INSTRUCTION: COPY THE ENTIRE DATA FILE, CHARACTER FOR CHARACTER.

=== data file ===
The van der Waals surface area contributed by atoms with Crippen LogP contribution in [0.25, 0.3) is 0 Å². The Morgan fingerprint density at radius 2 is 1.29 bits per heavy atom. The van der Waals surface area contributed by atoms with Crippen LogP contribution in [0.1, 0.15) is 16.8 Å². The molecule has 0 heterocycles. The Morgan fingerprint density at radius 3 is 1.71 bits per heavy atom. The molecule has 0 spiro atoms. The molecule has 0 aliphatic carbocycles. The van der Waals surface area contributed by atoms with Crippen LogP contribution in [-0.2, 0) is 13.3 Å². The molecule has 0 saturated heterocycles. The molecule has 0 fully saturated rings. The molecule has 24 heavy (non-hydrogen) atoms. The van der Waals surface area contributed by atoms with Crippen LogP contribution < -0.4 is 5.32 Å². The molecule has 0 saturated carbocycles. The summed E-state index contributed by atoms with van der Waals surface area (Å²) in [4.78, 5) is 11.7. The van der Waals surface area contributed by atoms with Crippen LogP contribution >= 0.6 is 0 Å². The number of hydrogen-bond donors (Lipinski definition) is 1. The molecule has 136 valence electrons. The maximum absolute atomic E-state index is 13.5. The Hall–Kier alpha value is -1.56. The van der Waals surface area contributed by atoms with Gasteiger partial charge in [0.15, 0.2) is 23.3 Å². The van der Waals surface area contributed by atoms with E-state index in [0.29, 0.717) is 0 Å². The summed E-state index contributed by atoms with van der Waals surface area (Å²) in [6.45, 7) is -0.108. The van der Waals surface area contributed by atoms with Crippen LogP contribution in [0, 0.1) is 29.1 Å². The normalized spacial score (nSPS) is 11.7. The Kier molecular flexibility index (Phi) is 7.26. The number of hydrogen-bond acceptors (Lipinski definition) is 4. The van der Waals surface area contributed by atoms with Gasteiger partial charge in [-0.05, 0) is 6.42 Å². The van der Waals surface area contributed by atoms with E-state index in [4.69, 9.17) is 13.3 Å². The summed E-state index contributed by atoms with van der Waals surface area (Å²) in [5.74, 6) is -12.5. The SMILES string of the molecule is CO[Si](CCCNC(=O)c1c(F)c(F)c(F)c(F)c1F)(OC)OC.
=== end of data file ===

The van der Waals surface area contributed by atoms with Crippen LogP contribution in [0.25, 0.3) is 0 Å². The Morgan fingerprint density at radius 2 is 1.29 bits per heavy atom. The van der Waals surface area contributed by atoms with Crippen LogP contribution in [0.1, 0.15) is 16.8 Å². The molecule has 0 heterocycles. The Morgan fingerprint density at radius 3 is 1.71 bits per heavy atom. The molecule has 0 spiro atoms. The molecule has 0 aliphatic carbocycles. The van der Waals surface area contributed by atoms with Crippen LogP contribution in [-0.2, 0) is 13.3 Å². The molecule has 0 saturated heterocycles. The molecule has 0 fully saturated rings. The molecule has 24 heavy (non-hydrogen) atoms. The van der Waals surface area contributed by atoms with Crippen LogP contribution < -0.4 is 5.32 Å². The molecule has 0 saturated carbocycles. The summed E-state index contributed by atoms with van der Waals surface area (Å²) in [4.78, 5) is 11.7. The van der Waals surface area contributed by atoms with Crippen LogP contribution >= 0.6 is 0 Å². The number of hydrogen-bond donors (Lipinski definition) is 1. The molecule has 136 valence electrons. The maximum absolute atomic E-state index is 13.5. The Hall–Kier alpha value is -1.56. The van der Waals surface area contributed by atoms with Gasteiger partial charge in [0.15, 0.2) is 23.3 Å². The van der Waals surface area contributed by atoms with E-state index in [0.29, 0.717) is 0 Å². The summed E-state index contributed by atoms with van der Waals surface area (Å²) in [6.45, 7) is -0.108. The van der Waals surface area contributed by atoms with Crippen LogP contribution in [0, 0.1) is 29.1 Å². The normalized spacial score (nSPS) is 11.7. The Kier molecular flexibility index (Phi) is 7.26. The number of hydrogen-bond acceptors (Lipinski definition) is 4. The van der Waals surface area contributed by atoms with Gasteiger partial charge in [-0.05, 0) is 6.42 Å². The van der Waals surface area contributed by atoms with E-state index in [4.69, 9.17) is 13.3 Å². The summed E-state index contributed by atoms with van der Waals surface area (Å²) in [5.74, 6) is -12.5. The SMILES string of the molecule is CO[Si](CCCNC(=O)c1c(F)c(F)c(F)c(F)c1F)(OC)OC.